|That horse must smell awesome to get a girl like that.|
When I was fourteen, I (like every other fourteen year old, but no other seventeen year old) read 17 Magazine. Well, not the magazine itself, but the ads! Those wonderful, pink and frilly ads that made me wish I could transport my life into that of a upper-middle class girl who wore Love's Baby Soft and Gunne Sax dresses, rode perfumed horses to prom, and dreamed of her upcoming nuptials (to either Morris Day or Kevin Cronin...whoever asked her first) at the edge of her canopy bed while seated atop a Lane's Hope Chest. Those Hope Chests were confusing. I knew I wanted one...like really wanted one...but I had no idea why because I didn't know what the holy heck a hope chest was. I asked my mother, and she said, "They're for teenage girls to put linens and towels and stuff like that in for their wedding." Got it. I would need towels for my wedding, and if I didn't start putting them in an expensive box now, at fourteen, I was horribly behind the game.
|This towel is already making my friends bitterly jealous. Thanks Lane!|
Of course I didn't actually ask for one. That would be stupid. My mother would sooner buy me a perfumed horse than an expensive box for my wedding towels. But I decided that I would one day buy my daughter a Lane Hope Chest, and a perfumed horse. The problem with that plan soon revealed itself twenty years later when, fully knocked-up with the daughter in question, I finally got married. If I had gotten a Lane Hope Chest at the age of fourteen what good would it have done me and my blushing groom? On the odd chance that my mother hadn't sold the thing a decade earlier at a yard sale, it still would've been filled with a bunch of Tiger Beats, a magazine-clipping-on-poster-board collage (heavy on the Reo Speedwagon and Purple Rain, of course), and one Laura Ashley sheet (not set, but sheet), reeking of mold and a Love's Baby Soft knockoff called Burt's Baby Smell. Totally useless! (Except for that collage. I really want it for the bare spot in my entry way.)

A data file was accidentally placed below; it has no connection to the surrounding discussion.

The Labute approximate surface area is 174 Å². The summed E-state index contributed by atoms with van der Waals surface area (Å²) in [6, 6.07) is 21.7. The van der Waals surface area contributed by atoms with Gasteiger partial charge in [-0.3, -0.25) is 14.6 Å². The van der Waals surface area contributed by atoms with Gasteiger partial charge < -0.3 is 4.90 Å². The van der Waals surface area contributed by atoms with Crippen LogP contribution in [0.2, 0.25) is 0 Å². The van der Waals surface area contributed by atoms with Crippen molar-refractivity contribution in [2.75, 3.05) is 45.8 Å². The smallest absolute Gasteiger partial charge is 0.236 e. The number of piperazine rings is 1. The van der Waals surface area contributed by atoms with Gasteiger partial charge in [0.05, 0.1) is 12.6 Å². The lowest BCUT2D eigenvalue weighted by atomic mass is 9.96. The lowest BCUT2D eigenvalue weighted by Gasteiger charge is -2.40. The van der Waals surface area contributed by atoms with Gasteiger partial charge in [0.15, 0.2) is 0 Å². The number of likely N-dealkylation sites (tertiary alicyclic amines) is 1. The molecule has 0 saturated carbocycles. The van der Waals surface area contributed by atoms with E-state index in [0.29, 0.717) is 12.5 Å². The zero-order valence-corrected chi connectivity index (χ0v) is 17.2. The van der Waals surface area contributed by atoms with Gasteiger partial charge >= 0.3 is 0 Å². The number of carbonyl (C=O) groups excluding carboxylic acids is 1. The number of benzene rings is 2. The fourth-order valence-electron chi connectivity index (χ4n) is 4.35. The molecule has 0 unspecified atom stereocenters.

I did a little research and found that, in older-gal magazines like Redbook and Vogue, the ads suggested a girl wait until she got engaged before getting a Lane...and then it should be gifted to her by her betrothed. Despite the overwhelming evidence that Lane is still in business, I'm sure those ads failed miserably. What man wants to buy romantic furniture? And even if he did, if I, a fourteen year old girl, didn't really get the whole idea behind a hope chest, what hope did a thirty-year-old man have? None. No. It makes no sense. Lane must be some sort of front for a smuggling-heroin-in-cedar-hope-chests ring...or possibly an illegal alien border crossing operation. And they nearly got away with it, too...if it weren't for the intrepid musings of one formerly fourteen-year-old girl.
|Oh! Lane sells other furniture too? Also packed with heroin? Or just the hope chests?|
Now that I have a daughter who, at six, is already starting to plan her own wedding (to the cat or her imaginary alien friend...whoever asks her first), my stance on hope chests has changed. If, in seven years, she comes to me and asks me what hope chests are for, I will say, "They are for mob guys who want to smuggle heroin into countries with strict anti-drug laws, Sweetie." The problem is that if 17 Magazine still runs ads for those things, she will want one...and she'll want one bad! Great. I'll have to be the big meanie to tell her no because, whether they are filled with drugs, towels or illegal immigrants, expensive boxes are a waste of time, space and money. If she wants a perfumed horse, though.... I might consider it. Those things could be useful as hell...especially during prom season.
|Well baby, I've got you, a bunch of towels, some heroin, a new gardener and a super-sweet collage all wrapped up in cellophane. Now if only we didn't need oxygen to live. Choke...gasp.....|